taking lessons in the criminal classes

4 'I had a lot of sympathy for Paddington Bear's confusion on a London bus: thinking the ride itself was free, he politely declined to pay for the scrap of paper' 4
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Indy Lifestyle Online
LATE AFTERNOON, a rainy Saturday. Having just bought three gratifyingly useless items of make-up in the shopping centre, I felt pretty good despite the weather. I stopped by an array of papers displayed outside a kiosk, and reached for one. In my mind it was as good as bought, so, already proprietorial, I flicked my eyes over the headlines. An officious voice called: "Do you want to buy that, madam? Pay inside." "Yes, I do, thanks," I responded, absently, still skimming the captions. "Go and pay for it then," snapped the voice. "Don't just stand there reading it."

I looked up, surprised. The owner of the voice was faffing around with the display. "I'm going to buy it, don't worry," I replied, coolly lowering my eyes again. "Well, you can't read it here. Pay for it first and then read it," the man puffed on. Sighing, I folded the paper slowly and headed for the door. It was only three or four steps, but he danced and ducked behind me, his voice rising: "Buy it or go away." "I am buying it." "You can't read it here." "I'm not bloody reading it here." "Don't be shouting, madam," he said sneeringly. "Look, I've told you ..." I turned, practically wedged in the door. "I'm - oh forget it. I'm not buying it. Suit yourself." I tossed it behind me and walked disdainfully past.

There was a brief commotion, then a hand grabbed my arm and swung me round with some force; I half-expected to be hit in the face. "I'll call security," bellowed the man. He was portly, enraged, bespectacled, a few inches shorter than me. "Go on then, call them," I said, longing to rub out the impression of the four stubby fingers which tingled in a ring around my upper arm. Here was an impasse; nearly the whole of the West End was cut off to traffic by a bomb scare. In this context, even my assailant had to contend that wanting to buy a newspaper without being hassled was perhaps not a matter for the heavy mob. Sensing advantage, I snarled: "How dare you touch me?" He made a gesture, half-threatening and half- dismissive, and I stalked away.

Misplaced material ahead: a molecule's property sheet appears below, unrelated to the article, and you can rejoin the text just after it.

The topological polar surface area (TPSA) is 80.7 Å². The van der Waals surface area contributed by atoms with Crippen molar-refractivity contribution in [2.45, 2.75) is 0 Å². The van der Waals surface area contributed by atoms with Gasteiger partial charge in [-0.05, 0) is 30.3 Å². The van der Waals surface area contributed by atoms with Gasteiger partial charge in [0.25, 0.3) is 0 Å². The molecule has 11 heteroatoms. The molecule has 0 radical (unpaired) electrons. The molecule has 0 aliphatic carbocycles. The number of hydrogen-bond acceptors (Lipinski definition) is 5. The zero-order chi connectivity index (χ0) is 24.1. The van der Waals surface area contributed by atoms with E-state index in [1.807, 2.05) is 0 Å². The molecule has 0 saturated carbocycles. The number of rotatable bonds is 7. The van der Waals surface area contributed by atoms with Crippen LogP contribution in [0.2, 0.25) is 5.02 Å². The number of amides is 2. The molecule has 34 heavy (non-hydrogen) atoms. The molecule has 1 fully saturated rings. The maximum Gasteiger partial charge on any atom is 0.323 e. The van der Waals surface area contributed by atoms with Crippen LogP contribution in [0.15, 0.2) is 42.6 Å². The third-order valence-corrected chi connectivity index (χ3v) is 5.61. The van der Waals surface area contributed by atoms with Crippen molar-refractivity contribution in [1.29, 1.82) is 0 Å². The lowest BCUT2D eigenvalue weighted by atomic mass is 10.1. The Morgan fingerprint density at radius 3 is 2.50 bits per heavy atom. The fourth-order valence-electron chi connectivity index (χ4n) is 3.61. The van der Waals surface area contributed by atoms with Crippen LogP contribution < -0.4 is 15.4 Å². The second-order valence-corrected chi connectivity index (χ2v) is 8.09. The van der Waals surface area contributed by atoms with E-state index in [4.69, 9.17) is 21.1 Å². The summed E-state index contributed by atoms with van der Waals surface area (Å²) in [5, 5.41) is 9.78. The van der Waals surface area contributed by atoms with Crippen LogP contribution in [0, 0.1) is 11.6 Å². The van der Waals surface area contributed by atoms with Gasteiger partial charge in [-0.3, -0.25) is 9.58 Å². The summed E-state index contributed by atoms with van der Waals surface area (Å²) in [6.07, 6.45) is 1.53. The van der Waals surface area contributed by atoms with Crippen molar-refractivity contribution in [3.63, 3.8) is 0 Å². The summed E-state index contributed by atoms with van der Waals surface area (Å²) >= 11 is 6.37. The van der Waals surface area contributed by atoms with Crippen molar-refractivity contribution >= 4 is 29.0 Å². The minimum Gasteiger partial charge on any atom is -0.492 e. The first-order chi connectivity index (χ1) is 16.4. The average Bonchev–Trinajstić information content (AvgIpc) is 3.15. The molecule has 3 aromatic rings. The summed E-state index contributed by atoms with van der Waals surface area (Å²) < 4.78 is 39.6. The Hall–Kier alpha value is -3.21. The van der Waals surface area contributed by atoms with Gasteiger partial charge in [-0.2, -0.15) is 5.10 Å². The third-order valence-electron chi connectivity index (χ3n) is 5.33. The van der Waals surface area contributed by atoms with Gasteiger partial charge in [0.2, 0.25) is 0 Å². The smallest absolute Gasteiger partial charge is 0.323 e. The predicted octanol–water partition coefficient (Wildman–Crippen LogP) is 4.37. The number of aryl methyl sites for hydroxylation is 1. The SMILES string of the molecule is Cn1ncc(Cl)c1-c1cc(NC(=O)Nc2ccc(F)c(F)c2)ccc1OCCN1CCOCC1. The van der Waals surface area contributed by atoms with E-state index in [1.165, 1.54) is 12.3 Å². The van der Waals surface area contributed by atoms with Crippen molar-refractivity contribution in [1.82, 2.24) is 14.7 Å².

Even as the shouting and grabbing was going on outside the kiosk, the other shoppers swirled around us incuriously. What did the incident look like to them, to the security cameras? A foiled shoplifter, being ejected? Out in the darkening street I saw another shop and darted inside. Trembling, I grabbed a paper from the pile, and had a pettish thought: "Could I have a receipt, please?"

Two minutes later I was back by the kiosk. I could see the man just inside the door, tiredly polishing his glasses, and felt momentarily sorry for him. But then he looked up, and hurriedly jammed them on again, askew. I jeeringly brandished the paper and the receipt, feeling low and mean but shouting: "Satisfied? Bought it somewhere else." Another man I hadn't seen before stepped out from behind the till and stood glowering in the doorway. Keeping a careful distance, I shrieked: "Next time, keep your hands off the customers, OK?"

What was all that about? Why didn't I just walk off right at the start, as soon as the man hassled me? The lack of respect had momentarily dizzied me; was this what it was like to sport a nose-ring and matted dreadlocks? A sudden thought: I had on my rainy-day gear: boots, leggings, a waterproof jacket, a stripey bag. Did I look like a tourist? Did I look like a shoplifter?

I like to think I radiate a sort of furious honesty, but perhaps this is simply because my career as a juvenile shoplifter began badly, at the age of about six. I used to go and buy 20 Embassy for the child- minder, and once while the kindly proprietor shuffled down a passage to get a fresh box, I grabbed a low-lying packet of sweets - Mint Imperials, didn't even like them - and put them in my pocket. By dint of some cunning, mirrors perhaps, I was spotted and sombrely asked to return them. The child-minder was informed; we "had a chat" and she promised not to tell my mum. Everyone was concerned rather than vengeful, and I wrote this off as an interesting failed experiment which I did not regret. There was no malice in my action, though I had a dim intuition that it would be what adults tiresomely called "naughty". It had always puzzled me where shopkeepers got their stocks from - the fairies, perhaps - and it didn't seem right that my appetite for sweets so far and so regularly outran my funds. I had a lot of sympathy for Paddington Bear's confusion on a London bus: thinking the ride was free, he politely declined to pay for the scrap of paper.

A few years later, the best friend from hell would demand that I steal a Mars bar for her from the corner shop, "or I'll kick your head in", but so miserably incompetent was I that suspicion hung round me like a thick cloak. As an unwitting accomplice, however, I had greater success. At the local chemist's with a somewhat louche friend, I was in my element, exclaiming and testing, asking and comparing. I bought nothing, and neither did she, but at a safe distance she displayed, to my horror, a haul of lipsticks and eye pencils. "You are brilliant to shoplift with," she said admiringly, and dragged me off to repeat the process. "Right, cause a diversion," she hissed. But this time, crimson with shame, I slunk round uselessly, hands jammed in pockets. That's not a sword of Damocles over my head, it's a torrent of Mint Imperials, waiting, frozen, like giant hailstones, to batter me into the ground.

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